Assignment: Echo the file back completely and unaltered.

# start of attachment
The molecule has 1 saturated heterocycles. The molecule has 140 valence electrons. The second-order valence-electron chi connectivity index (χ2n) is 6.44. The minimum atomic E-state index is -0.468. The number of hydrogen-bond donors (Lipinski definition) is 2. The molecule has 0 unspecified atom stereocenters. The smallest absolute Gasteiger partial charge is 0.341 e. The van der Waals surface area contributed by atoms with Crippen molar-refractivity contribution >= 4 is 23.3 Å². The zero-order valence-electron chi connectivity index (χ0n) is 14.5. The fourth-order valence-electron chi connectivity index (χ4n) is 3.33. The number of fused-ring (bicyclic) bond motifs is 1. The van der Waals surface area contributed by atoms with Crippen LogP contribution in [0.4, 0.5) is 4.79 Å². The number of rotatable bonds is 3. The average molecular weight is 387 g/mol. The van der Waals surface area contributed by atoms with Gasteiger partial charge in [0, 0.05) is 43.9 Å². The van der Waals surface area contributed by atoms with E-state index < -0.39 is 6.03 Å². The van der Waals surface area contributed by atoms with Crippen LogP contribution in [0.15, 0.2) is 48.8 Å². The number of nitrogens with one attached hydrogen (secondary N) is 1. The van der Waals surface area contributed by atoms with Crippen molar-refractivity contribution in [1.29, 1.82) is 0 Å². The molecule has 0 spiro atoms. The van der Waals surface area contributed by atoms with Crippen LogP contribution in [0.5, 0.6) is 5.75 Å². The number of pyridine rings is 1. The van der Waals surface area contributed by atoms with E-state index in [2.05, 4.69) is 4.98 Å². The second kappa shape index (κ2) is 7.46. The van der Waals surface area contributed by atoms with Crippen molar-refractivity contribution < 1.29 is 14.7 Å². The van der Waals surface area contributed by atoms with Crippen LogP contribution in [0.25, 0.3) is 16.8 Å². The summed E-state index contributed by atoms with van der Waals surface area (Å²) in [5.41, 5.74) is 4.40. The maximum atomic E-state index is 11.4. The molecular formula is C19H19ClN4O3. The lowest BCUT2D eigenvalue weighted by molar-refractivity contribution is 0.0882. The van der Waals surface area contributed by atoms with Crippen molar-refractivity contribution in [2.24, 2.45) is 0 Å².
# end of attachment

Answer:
The molecule has 1 saturated heterocycles. The molecule has 140 valence electrons. The second-order valence-electron chi connectivity index (χ2n) is 6.44. The minimum atomic E-state index is -0.468. The number of hydrogen-bond donors (Lipinski definition) is 2. The molecule has 0 unspecified atom stereocenters. The smallest absolute Gasteiger partial charge is 0.341 e. The van der Waals surface area contributed by atoms with Crippen molar-refractivity contribution >= 4 is 23.3 Å². The zero-order valence-electron chi connectivity index (χ0n) is 14.5. The fourth-order valence-electron chi connectivity index (χ4n) is 3.33. The number of fused-ring (bicyclic) bond motifs is 1. The van der Waals surface area contributed by atoms with Crippen LogP contribution in [0.4, 0.5) is 4.79 Å². The number of rotatable bonds is 3. The average molecular weight is 387 g/mol. The van der Waals surface area contributed by atoms with Gasteiger partial charge in [0, 0.05) is 43.9 Å². The van der Waals surface area contributed by atoms with E-state index < -0.39 is 6.03 Å². The van der Waals surface area contributed by atoms with Crippen LogP contribution in [0.15, 0.2) is 48.8 Å². The number of nitrogens with one attached hydrogen (secondary N) is 1. The van der Waals surface area contributed by atoms with Crippen molar-refractivity contribution in [1.29, 1.82) is 0 Å². The molecule has 0 spiro atoms. The van der Waals surface area contributed by atoms with Crippen LogP contribution in [0.5, 0.6) is 5.75 Å². The number of pyridine rings is 1. The van der Waals surface area contributed by atoms with E-state index in [2.05, 4.69) is 4.98 Å². The second kappa shape index (κ2) is 7.46. The van der Waals surface area contributed by atoms with Crippen molar-refractivity contribution < 1.29 is 14.7 Å². The van der Waals surface area contributed by atoms with Crippen LogP contribution in [0.25, 0.3) is 16.8 Å². The summed E-state index contributed by atoms with van der Waals surface area (Å²) in [5.41, 5.74) is 4.40. The maximum atomic E-state index is 11.4. The molecular formula is C19H19ClN4O3. The lowest BCUT2D eigenvalue weighted by molar-refractivity contribution is 0.0882. The van der Waals surface area contributed by atoms with Crippen molar-refractivity contribution in [2.24, 2.45) is 0 Å².